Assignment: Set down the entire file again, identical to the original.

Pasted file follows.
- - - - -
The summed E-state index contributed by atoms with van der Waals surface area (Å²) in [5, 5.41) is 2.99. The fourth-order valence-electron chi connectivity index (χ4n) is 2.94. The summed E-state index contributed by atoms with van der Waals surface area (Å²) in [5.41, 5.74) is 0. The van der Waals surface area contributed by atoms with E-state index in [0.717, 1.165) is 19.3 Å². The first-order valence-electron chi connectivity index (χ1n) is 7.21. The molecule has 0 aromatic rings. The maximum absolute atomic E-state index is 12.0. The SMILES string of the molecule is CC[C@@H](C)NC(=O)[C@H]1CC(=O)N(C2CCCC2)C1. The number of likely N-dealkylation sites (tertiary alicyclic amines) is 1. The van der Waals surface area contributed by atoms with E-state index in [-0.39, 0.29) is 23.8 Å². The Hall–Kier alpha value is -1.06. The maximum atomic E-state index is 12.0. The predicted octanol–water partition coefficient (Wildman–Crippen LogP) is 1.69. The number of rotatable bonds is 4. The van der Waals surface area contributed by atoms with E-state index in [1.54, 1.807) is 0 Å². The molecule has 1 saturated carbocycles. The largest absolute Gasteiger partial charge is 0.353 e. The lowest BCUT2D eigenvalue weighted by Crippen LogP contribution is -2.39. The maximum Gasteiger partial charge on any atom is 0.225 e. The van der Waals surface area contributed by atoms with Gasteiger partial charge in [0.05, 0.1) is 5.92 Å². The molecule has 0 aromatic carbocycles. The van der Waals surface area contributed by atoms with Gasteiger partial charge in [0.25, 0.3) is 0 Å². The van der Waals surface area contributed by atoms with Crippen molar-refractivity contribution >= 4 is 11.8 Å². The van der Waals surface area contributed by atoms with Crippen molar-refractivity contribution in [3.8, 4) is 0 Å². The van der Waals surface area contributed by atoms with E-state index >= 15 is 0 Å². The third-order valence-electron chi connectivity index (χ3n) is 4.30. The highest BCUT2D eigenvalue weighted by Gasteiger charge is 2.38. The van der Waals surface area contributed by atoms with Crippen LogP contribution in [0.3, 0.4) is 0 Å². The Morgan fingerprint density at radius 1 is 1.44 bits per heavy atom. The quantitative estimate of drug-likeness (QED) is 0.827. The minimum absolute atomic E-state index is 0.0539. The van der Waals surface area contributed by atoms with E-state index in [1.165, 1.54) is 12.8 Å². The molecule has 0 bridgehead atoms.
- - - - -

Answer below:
The summed E-state index contributed by atoms with van der Waals surface area (Å²) in [5, 5.41) is 2.99. The fourth-order valence-electron chi connectivity index (χ4n) is 2.94. The summed E-state index contributed by atoms with van der Waals surface area (Å²) in [5.41, 5.74) is 0. The van der Waals surface area contributed by atoms with E-state index in [0.717, 1.165) is 19.3 Å². The first-order valence-electron chi connectivity index (χ1n) is 7.21. The molecule has 0 aromatic rings. The maximum absolute atomic E-state index is 12.0. The SMILES string of the molecule is CC[C@@H](C)NC(=O)[C@H]1CC(=O)N(C2CCCC2)C1. The number of likely N-dealkylation sites (tertiary alicyclic amines) is 1. The van der Waals surface area contributed by atoms with E-state index in [-0.39, 0.29) is 23.8 Å². The Hall–Kier alpha value is -1.06. The maximum atomic E-state index is 12.0. The predicted octanol–water partition coefficient (Wildman–Crippen LogP) is 1.69. The number of rotatable bonds is 4. The van der Waals surface area contributed by atoms with E-state index in [1.54, 1.807) is 0 Å². The molecule has 1 saturated carbocycles. The largest absolute Gasteiger partial charge is 0.353 e. The lowest BCUT2D eigenvalue weighted by Crippen LogP contribution is -2.39. The maximum Gasteiger partial charge on any atom is 0.225 e. The van der Waals surface area contributed by atoms with Gasteiger partial charge in [0.05, 0.1) is 5.92 Å². The molecule has 0 aromatic carbocycles. The van der Waals surface area contributed by atoms with Gasteiger partial charge in [0.25, 0.3) is 0 Å². The van der Waals surface area contributed by atoms with Crippen molar-refractivity contribution >= 4 is 11.8 Å². The van der Waals surface area contributed by atoms with Crippen molar-refractivity contribution in [3.8, 4) is 0 Å². The van der Waals surface area contributed by atoms with E-state index >= 15 is 0 Å². The third-order valence-electron chi connectivity index (χ3n) is 4.30. The highest BCUT2D eigenvalue weighted by Gasteiger charge is 2.38. The van der Waals surface area contributed by atoms with Crippen LogP contribution in [0.3, 0.4) is 0 Å². The Morgan fingerprint density at radius 1 is 1.44 bits per heavy atom. The quantitative estimate of drug-likeness (QED) is 0.827. The minimum absolute atomic E-state index is 0.0539. The van der Waals surface area contributed by atoms with E-state index in [1.165, 1.54) is 12.8 Å². The molecule has 0 bridgehead atoms.